Chickasaw Nation complex to include fun center, gaming

A view of the new fun center. The Ada Travel Plaza, including gaming machines, is to the far right.
A closer view of the fun center.
A map of the entire Ada complex, including pending application for gaming. Click to enlarge.
The Chickasaw Nation of Oklahoma is building a family fun center next to land it is seeking to place in trust for an expanded gaming facility.

Construction of the fun center is currently underway in Ada. The building, approximately 100,000 square feet in size, will house a bowling alley and laser tag arena, according to a tribal employee.

Immediately to the northwest of the site, the tribe has asked the Bureau of Indian Affairs to place land into trust for gaming purposes. The application has been pending for more than two years.

To the northeast, the tribe is operating a Class II gaming facility, smoke shop, convenience store and gas station. The Ada Travel Plaza has approximately 25 Class II electronic gaming machines, 16 of which are owned by Multimedia Games Inc., a Texas company that bills itself as the largest maker of Class II devices in the country.

The entire complex, located just off the intersection of two major state highways, is part of the Chickasaw Nation's expanding gaming and business empire. Through steady land purchases since the passage of the Indian Gaming Regulatory Act of 1988, the tribe has become the owner of more gaming facilities than any other in the state and in the country.

The Ada Travel Plaza and the fun center show how easily the tribe's land-into-trust requests are processed by the BIA. Other tribes -- particularly those in western Oklahoma -- that want to expand their gaming enterprises undergo heightened scrutiny under IGRA, including lengthy reviews by bureaucrats in Washington, D.C. But approval for the Chickasaw Nation can happen in as little as a month.

In November of 1998, ten years after IGRA became law, the tribe purchased 43.41 acres in Ada for nearly $1.2 million. The tribe then submitted two separate applications to the BIA.

The first fee-to-trust transaction was for 12 acres of the Ada parcel. In a July 1999 resolution, the Chickasaw Legislature informed the BIA that this land was to be put into trust for "economic development."

That same month, on July 12, Traile Glory, the superintendent of the BIA's Ada agency, signed documents to take the land into trust for the tribe's benefit. The parcel became the travel center, which was expanded at a later date to include gaming.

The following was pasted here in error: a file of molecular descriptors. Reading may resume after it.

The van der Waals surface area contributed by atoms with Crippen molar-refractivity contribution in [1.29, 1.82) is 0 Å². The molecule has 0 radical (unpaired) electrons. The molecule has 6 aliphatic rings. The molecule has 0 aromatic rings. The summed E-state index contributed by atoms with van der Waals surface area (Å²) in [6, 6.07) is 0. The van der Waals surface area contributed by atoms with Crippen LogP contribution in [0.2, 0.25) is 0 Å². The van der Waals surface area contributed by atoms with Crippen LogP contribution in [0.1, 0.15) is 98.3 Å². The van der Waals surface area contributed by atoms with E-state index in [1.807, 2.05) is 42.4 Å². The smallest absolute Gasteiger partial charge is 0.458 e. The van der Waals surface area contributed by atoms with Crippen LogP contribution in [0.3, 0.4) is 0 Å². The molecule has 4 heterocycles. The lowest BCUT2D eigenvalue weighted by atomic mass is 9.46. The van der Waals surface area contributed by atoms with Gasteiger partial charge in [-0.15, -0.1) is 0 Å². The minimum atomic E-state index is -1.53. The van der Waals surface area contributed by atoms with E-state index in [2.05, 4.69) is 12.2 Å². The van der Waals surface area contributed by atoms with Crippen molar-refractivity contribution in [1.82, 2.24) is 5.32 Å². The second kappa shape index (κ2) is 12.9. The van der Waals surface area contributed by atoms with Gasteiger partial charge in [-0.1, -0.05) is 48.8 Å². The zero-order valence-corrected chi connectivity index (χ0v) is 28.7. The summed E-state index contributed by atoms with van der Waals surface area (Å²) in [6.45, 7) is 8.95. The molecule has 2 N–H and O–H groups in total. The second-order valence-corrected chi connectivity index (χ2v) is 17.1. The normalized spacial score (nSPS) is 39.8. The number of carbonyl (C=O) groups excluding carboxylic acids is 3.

But since the original application did not specify gaming, the tribe wasn't subjected to additional scrutiny by the BIA.

The second fee-to-trust transaction was for 31.41 acres of the Ada parcel. In May 2001, the Chickasaw Legislature again designated the parcel for "economic development." That same month, on May 11, Glory approved the request. The fun center facility abuts this parcel.

Even though gaming isn't slated for the 31-acre parcel, the BIA, under IGRA, treats fee-to-trust transactions that impact existing gaming facilities as gaming acquisitions. For example, a parking lot next to a casino, would undergo additional scrutiny.

However, this process didn't happen for the Chickasaw Nation.

When it came to the third piece of the complex -- the part that will house a new, and much larger, gaming facility -- the tribe departed from prior practice. After purchasing the land from the Internal Revenue Service at a public auction, the Chickasaw Legislature informed BIA the land was to be used for "gaming" purposes.

Under the directive of the BIA's central office in Washington, the application was automatically submitted in October 2001 to George Skibine, the head of the Office of Indian Gaming Management. According to the office and other BIA officials, this is the first time any Chickasaw Nation fee-to-trust transaction has been submitted to Skibine.

As of this week, the application was still pending even though last summer, the office said it was a month away from a final decision.

In addition to this application, the Chickasaw Nation currently has an Off Track Betting (OTB) compact with the state of Oklahoma under review by Skibine's office. The Ada Travel Plaza is not one of the sites where the tribe intends to offer OTB, according to the compact. An OTB compact, previously approved in 2000, does not include the Ada Travel Plaza either.

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